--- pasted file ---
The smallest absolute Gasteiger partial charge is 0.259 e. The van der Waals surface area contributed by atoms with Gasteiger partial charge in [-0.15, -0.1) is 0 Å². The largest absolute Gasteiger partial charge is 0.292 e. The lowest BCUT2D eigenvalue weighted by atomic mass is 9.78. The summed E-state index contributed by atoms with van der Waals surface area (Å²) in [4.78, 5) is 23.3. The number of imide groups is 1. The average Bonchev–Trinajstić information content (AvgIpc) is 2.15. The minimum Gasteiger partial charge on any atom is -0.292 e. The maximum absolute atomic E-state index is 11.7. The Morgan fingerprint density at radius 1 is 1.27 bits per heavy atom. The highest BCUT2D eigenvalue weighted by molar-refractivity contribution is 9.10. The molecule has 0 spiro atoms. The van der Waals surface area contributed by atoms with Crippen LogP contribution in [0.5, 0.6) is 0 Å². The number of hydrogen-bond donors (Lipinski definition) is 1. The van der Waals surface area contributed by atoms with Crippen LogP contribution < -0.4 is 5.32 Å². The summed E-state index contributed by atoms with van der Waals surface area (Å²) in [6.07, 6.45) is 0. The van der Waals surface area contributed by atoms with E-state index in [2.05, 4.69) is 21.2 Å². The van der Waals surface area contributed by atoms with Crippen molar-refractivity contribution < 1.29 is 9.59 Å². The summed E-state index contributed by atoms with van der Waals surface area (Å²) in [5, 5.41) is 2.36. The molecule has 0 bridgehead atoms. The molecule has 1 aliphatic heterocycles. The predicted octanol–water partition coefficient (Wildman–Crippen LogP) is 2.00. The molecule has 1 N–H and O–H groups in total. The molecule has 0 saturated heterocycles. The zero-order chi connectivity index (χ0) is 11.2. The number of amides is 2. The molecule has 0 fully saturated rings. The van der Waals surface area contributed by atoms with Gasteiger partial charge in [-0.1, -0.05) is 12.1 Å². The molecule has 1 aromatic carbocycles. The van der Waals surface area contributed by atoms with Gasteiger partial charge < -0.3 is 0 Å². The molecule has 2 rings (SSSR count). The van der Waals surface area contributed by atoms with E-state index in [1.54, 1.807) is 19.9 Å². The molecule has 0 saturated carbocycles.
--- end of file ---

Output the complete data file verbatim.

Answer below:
The smallest absolute Gasteiger partial charge is 0.259 e. The van der Waals surface area contributed by atoms with Gasteiger partial charge in [-0.15, -0.1) is 0 Å². The largest absolute Gasteiger partial charge is 0.292 e. The lowest BCUT2D eigenvalue weighted by atomic mass is 9.78. The summed E-state index contributed by atoms with van der Waals surface area (Å²) in [4.78, 5) is 23.3. The number of imide groups is 1. The average Bonchev–Trinajstić information content (AvgIpc) is 2.15. The minimum Gasteiger partial charge on any atom is -0.292 e. The maximum absolute atomic E-state index is 11.7. The Morgan fingerprint density at radius 1 is 1.27 bits per heavy atom. The highest BCUT2D eigenvalue weighted by molar-refractivity contribution is 9.10. The molecule has 0 spiro atoms. The van der Waals surface area contributed by atoms with Crippen LogP contribution in [0.5, 0.6) is 0 Å². The number of hydrogen-bond donors (Lipinski definition) is 1. The van der Waals surface area contributed by atoms with Crippen LogP contribution < -0.4 is 5.32 Å². The summed E-state index contributed by atoms with van der Waals surface area (Å²) in [6.07, 6.45) is 0. The van der Waals surface area contributed by atoms with E-state index in [2.05, 4.69) is 21.2 Å². The van der Waals surface area contributed by atoms with Crippen molar-refractivity contribution < 1.29 is 9.59 Å². The summed E-state index contributed by atoms with van der Waals surface area (Å²) in [5, 5.41) is 2.36. The molecule has 0 bridgehead atoms. The molecule has 1 aliphatic heterocycles. The predicted octanol–water partition coefficient (Wildman–Crippen LogP) is 2.00. The molecule has 1 N–H and O–H groups in total. The molecule has 0 saturated heterocycles. The zero-order chi connectivity index (χ0) is 11.2. The number of amides is 2. The molecule has 0 fully saturated rings. The van der Waals surface area contributed by atoms with Gasteiger partial charge in [-0.1, -0.05) is 12.1 Å². The molecule has 1 aromatic carbocycles. The van der Waals surface area contributed by atoms with Gasteiger partial charge < -0.3 is 0 Å². The molecule has 2 rings (SSSR count). The van der Waals surface area contributed by atoms with E-state index in [1.54, 1.807) is 19.9 Å². The molecule has 0 saturated carbocycles.